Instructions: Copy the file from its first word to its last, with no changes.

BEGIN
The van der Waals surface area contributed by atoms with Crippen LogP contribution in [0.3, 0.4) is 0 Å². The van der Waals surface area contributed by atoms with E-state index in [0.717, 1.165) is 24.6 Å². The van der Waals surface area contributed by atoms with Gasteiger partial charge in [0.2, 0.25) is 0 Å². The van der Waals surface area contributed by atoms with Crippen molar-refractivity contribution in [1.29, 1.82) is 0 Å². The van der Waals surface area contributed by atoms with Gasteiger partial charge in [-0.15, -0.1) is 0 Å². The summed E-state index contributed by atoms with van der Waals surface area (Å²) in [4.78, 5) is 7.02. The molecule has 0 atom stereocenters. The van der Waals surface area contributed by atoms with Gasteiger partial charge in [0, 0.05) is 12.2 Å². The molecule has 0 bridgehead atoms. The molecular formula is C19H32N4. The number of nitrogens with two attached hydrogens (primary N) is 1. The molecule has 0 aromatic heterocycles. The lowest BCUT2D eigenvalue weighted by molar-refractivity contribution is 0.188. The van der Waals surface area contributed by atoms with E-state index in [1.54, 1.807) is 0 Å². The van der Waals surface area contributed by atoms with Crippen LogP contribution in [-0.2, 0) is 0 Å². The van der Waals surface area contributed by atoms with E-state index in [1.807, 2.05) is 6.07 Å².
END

The van der Waals surface area contributed by atoms with Crippen LogP contribution in [0.3, 0.4) is 0 Å². The van der Waals surface area contributed by atoms with E-state index in [0.717, 1.165) is 24.6 Å². The van der Waals surface area contributed by atoms with Gasteiger partial charge in [0.2, 0.25) is 0 Å². The van der Waals surface area contributed by atoms with Crippen molar-refractivity contribution in [1.29, 1.82) is 0 Å². The van der Waals surface area contributed by atoms with Gasteiger partial charge in [-0.15, -0.1) is 0 Å². The summed E-state index contributed by atoms with van der Waals surface area (Å²) in [4.78, 5) is 7.02. The molecule has 0 atom stereocenters. The van der Waals surface area contributed by atoms with Gasteiger partial charge in [0, 0.05) is 12.2 Å². The molecule has 0 bridgehead atoms. The molecular formula is C19H32N4. The number of nitrogens with two attached hydrogens (primary N) is 1. The molecule has 0 aromatic heterocycles. The lowest BCUT2D eigenvalue weighted by molar-refractivity contribution is 0.188. The van der Waals surface area contributed by atoms with E-state index in [1.54, 1.807) is 0 Å². The van der Waals surface area contributed by atoms with Crippen LogP contribution in [-0.2, 0) is 0 Å². The van der Waals surface area contributed by atoms with E-state index in [1.807, 2.05) is 6.07 Å².